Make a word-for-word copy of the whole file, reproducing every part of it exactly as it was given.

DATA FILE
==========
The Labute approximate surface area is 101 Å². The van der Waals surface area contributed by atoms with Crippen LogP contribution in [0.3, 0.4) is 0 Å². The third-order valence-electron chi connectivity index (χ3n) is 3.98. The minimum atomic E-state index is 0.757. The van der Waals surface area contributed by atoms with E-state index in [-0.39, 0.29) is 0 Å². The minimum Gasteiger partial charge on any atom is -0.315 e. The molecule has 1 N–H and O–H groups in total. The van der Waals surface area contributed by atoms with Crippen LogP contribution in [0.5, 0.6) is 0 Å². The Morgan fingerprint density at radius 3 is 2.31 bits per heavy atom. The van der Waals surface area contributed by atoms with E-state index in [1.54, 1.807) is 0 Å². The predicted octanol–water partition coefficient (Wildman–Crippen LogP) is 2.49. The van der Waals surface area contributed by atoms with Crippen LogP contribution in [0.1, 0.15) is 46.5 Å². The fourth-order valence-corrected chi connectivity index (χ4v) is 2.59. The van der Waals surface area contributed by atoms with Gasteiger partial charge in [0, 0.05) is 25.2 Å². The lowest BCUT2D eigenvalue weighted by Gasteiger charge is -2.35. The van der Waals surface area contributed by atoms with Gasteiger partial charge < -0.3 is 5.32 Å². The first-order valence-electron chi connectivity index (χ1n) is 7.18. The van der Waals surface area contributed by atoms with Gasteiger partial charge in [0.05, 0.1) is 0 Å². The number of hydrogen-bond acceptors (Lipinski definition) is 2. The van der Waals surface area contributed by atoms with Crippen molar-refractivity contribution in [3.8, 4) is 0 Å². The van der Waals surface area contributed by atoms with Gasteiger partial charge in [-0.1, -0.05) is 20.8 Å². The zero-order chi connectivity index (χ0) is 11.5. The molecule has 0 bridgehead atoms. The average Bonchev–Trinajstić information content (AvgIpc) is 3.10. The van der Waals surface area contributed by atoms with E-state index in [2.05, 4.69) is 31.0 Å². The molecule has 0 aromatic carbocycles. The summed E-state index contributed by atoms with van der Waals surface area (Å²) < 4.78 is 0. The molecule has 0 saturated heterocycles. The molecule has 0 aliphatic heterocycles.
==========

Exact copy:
The Labute approximate surface area is 101 Å². The van der Waals surface area contributed by atoms with Crippen LogP contribution in [0.3, 0.4) is 0 Å². The third-order valence-electron chi connectivity index (χ3n) is 3.98. The minimum atomic E-state index is 0.757. The van der Waals surface area contributed by atoms with E-state index in [-0.39, 0.29) is 0 Å². The minimum Gasteiger partial charge on any atom is -0.315 e. The molecule has 1 N–H and O–H groups in total. The van der Waals surface area contributed by atoms with Crippen LogP contribution in [0.5, 0.6) is 0 Å². The Morgan fingerprint density at radius 3 is 2.31 bits per heavy atom. The van der Waals surface area contributed by atoms with E-state index in [1.54, 1.807) is 0 Å². The predicted octanol–water partition coefficient (Wildman–Crippen LogP) is 2.49. The van der Waals surface area contributed by atoms with Crippen LogP contribution in [0.1, 0.15) is 46.5 Å². The fourth-order valence-corrected chi connectivity index (χ4v) is 2.59. The van der Waals surface area contributed by atoms with Gasteiger partial charge in [0, 0.05) is 25.2 Å². The lowest BCUT2D eigenvalue weighted by Gasteiger charge is -2.35. The van der Waals surface area contributed by atoms with Gasteiger partial charge < -0.3 is 5.32 Å². The first-order valence-electron chi connectivity index (χ1n) is 7.18. The van der Waals surface area contributed by atoms with Gasteiger partial charge in [0.05, 0.1) is 0 Å². The number of hydrogen-bond acceptors (Lipinski definition) is 2. The van der Waals surface area contributed by atoms with Crippen molar-refractivity contribution in [3.8, 4) is 0 Å². The van der Waals surface area contributed by atoms with Gasteiger partial charge in [-0.1, -0.05) is 20.8 Å². The zero-order chi connectivity index (χ0) is 11.5. The molecule has 0 bridgehead atoms. The average Bonchev–Trinajstić information content (AvgIpc) is 3.10. The van der Waals surface area contributed by atoms with E-state index in [2.05, 4.69) is 31.0 Å². The molecule has 0 aromatic carbocycles. The summed E-state index contributed by atoms with van der Waals surface area (Å²) < 4.78 is 0. The molecule has 0 saturated heterocycles. The molecule has 0 aliphatic heterocycles.